Isometric knee extension strength in newton-meters (Nm) was measured with the subject seated in an adjustable straight-back chair. The pelvis and contralateral thigh were fixed with adjustable straps and the knee being tested flexed at 45°. The participant was instructed to exert a maximal voluntary force until their contraction was “broken.” Resistance was applied by the examiner with a hand-held myometer (Chatillion-Ametek, Largo, Florida) held against the anterior surface of the leg, just above the medial malleoli.17 The contraction was repeated 3 times with each leg; the peak values from each leg were averaged for analysis. Handgrip strength in kilograms was measured using a hand-held dynamometer (Jamar, Sammons Preston Rolyan, Nottinghamshire, the United Kingdom). Participants were seated with the shoulder in 0 to 10° of flexion and the elbow in 90° of flexion. The forearm was positioned in neutral. Each participant completed 3 trials; the peak value from each hand was averaged for analysis.18,19
The Bruininks-Oseretsky Test of Motor Proficiency Version 2 (BOT-2) Short Form was used to evaluate motor function. This norm-referenced instrument was designed to test gross and fine motor function, balance, and strength in children and adolescents aged 4 to 21 years. Coefficients range from 0.95 to 0.96 for internal consistency reliability and from 0.77 to 0.82 for test-retest reliability. The R 2 value for interrater reliability is 0.98. Scores consistently increase with the increasing age. The items were administered and scored according to the standardized procedures in the manual. Standard scores were used for analysis and range from 20 to 80 with a mean of 50 and a standard deviation of 10.20
Cardiopulmonary fitness was evaluated with the modified 6-Minute Walk Test (6MWT).21 Children used a wheeled measuring device with an adjustable handle to motivate them to keep walking and to determine distance in meters. Children were instructed to walk as far as possible along a 20-meter course, without jogging or running, in 6 minutes. Stopping, slowing down, and resting against the wall during the test were allowed, but the distance covered at the end of 6 minutes was the measurement used. Encouragement was given at 1-minute intervals.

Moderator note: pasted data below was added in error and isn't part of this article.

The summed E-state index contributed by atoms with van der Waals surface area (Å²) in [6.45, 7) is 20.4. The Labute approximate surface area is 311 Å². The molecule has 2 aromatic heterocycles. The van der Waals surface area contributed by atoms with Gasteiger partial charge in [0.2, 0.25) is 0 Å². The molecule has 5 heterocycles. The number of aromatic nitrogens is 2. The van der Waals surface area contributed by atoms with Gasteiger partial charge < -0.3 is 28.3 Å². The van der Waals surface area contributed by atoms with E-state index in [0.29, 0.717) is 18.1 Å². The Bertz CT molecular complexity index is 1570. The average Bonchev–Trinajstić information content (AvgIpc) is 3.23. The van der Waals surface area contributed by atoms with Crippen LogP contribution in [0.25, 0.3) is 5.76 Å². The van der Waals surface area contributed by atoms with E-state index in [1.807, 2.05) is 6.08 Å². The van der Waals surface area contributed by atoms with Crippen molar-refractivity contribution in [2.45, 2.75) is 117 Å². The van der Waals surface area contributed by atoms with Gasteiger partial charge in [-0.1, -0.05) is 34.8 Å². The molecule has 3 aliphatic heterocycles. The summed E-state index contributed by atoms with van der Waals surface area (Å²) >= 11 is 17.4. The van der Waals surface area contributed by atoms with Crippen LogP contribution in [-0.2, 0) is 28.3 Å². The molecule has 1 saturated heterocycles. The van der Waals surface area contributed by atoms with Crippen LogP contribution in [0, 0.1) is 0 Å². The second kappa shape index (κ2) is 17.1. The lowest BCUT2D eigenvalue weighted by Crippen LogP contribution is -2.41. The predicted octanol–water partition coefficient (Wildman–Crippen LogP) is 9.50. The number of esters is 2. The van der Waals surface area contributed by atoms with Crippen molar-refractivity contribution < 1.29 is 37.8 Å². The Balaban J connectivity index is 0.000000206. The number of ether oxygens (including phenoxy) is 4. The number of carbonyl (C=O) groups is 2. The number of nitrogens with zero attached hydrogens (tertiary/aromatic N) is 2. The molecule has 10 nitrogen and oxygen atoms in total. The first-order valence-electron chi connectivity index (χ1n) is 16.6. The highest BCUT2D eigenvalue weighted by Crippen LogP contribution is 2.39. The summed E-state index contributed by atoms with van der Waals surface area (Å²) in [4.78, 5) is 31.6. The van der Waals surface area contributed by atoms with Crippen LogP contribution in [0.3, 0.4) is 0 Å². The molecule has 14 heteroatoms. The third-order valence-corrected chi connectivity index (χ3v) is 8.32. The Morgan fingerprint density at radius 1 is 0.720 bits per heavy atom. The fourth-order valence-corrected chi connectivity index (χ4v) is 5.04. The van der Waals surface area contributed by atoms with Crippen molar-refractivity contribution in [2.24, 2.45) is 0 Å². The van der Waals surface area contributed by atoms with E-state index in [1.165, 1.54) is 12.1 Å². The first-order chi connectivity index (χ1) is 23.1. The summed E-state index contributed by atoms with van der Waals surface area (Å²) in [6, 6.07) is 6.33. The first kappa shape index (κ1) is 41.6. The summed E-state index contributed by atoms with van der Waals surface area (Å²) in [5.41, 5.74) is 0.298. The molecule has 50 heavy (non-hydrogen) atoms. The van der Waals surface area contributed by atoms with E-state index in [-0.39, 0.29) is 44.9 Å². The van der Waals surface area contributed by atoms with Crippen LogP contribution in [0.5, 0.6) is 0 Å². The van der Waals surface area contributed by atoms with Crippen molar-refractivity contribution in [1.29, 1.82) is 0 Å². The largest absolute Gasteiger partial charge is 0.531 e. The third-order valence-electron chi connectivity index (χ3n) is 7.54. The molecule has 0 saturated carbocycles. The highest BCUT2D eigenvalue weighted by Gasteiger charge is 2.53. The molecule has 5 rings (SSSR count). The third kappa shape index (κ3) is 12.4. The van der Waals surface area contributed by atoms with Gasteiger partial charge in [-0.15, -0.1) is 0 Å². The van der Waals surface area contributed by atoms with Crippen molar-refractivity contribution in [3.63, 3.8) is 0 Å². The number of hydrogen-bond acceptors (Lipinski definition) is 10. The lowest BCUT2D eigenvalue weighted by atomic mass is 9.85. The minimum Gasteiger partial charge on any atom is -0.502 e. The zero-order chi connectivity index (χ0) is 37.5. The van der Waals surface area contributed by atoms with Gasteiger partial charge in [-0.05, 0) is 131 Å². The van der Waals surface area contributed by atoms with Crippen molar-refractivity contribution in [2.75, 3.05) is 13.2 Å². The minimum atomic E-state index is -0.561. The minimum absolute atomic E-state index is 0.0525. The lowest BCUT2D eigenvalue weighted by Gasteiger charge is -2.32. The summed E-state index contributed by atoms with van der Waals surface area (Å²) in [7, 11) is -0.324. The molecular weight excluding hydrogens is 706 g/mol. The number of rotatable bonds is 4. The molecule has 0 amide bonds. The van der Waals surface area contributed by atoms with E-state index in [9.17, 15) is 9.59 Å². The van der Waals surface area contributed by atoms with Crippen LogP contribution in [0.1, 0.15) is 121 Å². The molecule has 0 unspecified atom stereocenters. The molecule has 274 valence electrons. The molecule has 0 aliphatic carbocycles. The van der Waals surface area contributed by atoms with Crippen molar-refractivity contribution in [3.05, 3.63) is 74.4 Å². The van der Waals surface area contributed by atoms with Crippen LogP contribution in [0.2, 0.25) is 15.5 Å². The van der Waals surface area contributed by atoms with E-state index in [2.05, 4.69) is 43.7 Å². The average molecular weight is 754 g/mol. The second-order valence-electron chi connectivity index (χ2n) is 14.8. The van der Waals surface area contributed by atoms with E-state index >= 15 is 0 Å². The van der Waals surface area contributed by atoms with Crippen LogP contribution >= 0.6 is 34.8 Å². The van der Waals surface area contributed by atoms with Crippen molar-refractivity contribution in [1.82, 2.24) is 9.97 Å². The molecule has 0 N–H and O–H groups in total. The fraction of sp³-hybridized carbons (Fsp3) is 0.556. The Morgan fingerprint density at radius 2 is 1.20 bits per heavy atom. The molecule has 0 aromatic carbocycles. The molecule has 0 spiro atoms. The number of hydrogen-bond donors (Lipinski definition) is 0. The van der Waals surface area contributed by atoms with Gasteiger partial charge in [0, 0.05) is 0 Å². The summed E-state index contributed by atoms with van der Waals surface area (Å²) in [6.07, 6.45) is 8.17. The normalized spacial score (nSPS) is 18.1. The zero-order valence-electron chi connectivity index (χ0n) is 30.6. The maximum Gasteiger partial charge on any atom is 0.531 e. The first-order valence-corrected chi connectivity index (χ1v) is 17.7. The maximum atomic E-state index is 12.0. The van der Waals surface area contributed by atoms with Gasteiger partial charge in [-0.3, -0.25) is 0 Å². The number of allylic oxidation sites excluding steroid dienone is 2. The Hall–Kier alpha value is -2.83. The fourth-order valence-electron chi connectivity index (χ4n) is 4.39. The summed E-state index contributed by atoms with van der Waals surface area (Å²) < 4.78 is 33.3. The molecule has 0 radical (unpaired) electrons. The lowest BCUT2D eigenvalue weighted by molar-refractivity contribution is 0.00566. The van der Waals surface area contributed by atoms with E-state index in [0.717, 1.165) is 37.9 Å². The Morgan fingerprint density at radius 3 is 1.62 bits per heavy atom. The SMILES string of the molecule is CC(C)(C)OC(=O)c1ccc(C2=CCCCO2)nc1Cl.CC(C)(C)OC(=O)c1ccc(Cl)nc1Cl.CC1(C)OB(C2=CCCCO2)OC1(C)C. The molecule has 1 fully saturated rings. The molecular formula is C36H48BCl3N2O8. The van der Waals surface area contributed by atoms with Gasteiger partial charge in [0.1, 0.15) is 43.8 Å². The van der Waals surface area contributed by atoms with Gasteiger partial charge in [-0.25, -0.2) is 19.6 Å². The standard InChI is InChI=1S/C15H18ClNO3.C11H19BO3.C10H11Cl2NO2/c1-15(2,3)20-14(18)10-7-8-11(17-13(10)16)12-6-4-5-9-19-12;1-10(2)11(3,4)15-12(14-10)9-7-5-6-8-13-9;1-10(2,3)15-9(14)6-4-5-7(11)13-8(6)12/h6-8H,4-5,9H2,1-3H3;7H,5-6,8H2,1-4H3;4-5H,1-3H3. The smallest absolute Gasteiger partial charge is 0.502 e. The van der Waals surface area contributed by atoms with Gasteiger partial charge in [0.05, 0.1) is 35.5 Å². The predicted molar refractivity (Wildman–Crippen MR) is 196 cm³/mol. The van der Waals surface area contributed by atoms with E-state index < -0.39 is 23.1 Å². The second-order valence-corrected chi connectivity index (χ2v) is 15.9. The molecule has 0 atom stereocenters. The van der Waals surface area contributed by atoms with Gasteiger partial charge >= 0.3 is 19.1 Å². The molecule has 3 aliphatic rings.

Among the 27 participants eligible and approached to participate in this study, 17 (63.0%) agreed to enroll and completed baseline testing. Among the 10 who declined participation, 4 reported being too busy, 3 were not interested in doing exercises, and 3 gave no reason. Children who declined participation were, on average, 6.0 ± 1.8 years of age and 8 (80.0%) were male. Participants were similar in age to the nonparticipants (7.4 ± 2.0) and 12 (70.6%) were male. Among the 17 enrolled participants, 12 (70.6%) completed the study. Of the 5 who did not complete the study, 3 withdrew because they were unable to incorporate the exercises into their daily routines, 1 did not return for the final appointment, and 1 had leukemia relapse. Children primarily enrolled in this study in the fall and winter months. Those who dropped out were equally distributed across enrollment seasons. The 12 participants who completed the study completed 81.7 ± 7.2% of their prescribed exercise sessions.
Physical performance measures before and after the 6-month intervention are provided in Table 1. Overall, changes in flexibility, strength, age-specific motor performance, and cardiopulmonary fitness were positive, with the biggest percent changes in flexibility (81.4% for passive ankle dorsiflexion and 42.2% for the sit and reach test). Average handgrip strength improved by 16.9% and average distance walked in 6 minutes improved by 16.0%. Improvements of 5% or greater occurred in 67% for knee strength, 75% for hand grip strength, 58% for performance on the sit and reach test, 83% for ankle range of motion, 75% for the 6MWT, and 33% for age- and sex-specific standard scores on the BOT-2 Short Form. Body mass index also decreased by a mean of 4.2 percentile points, and weight was maintained or reduced among 8 patients with weights above the 75th percentiles, with 4 achieving normal weight by the end of the intervention. Only 1 subject who was not overweight became overweight during the study. There were no associations between changes in BMI and strength parameters.
Family and Coach Responses
In addition to improvements in functional measures, children and parents generally reported that they enjoyed the exercise program and felt that it was beneficial. Often, the entire family participated in the general exercise activity to encourage the child. Families universally expressed that the exercises were challenging during the weeks when the child's chemotherapy included dexamethasone and vincristine. The exercise coaches at the 2 sites reported that the program was easy to administer because it was well received by most children and their families. Successful strategies for coaching included making the exercises a game and engaging siblings. Families who were the most engaged required the least amount of follow-up from the exercise coach.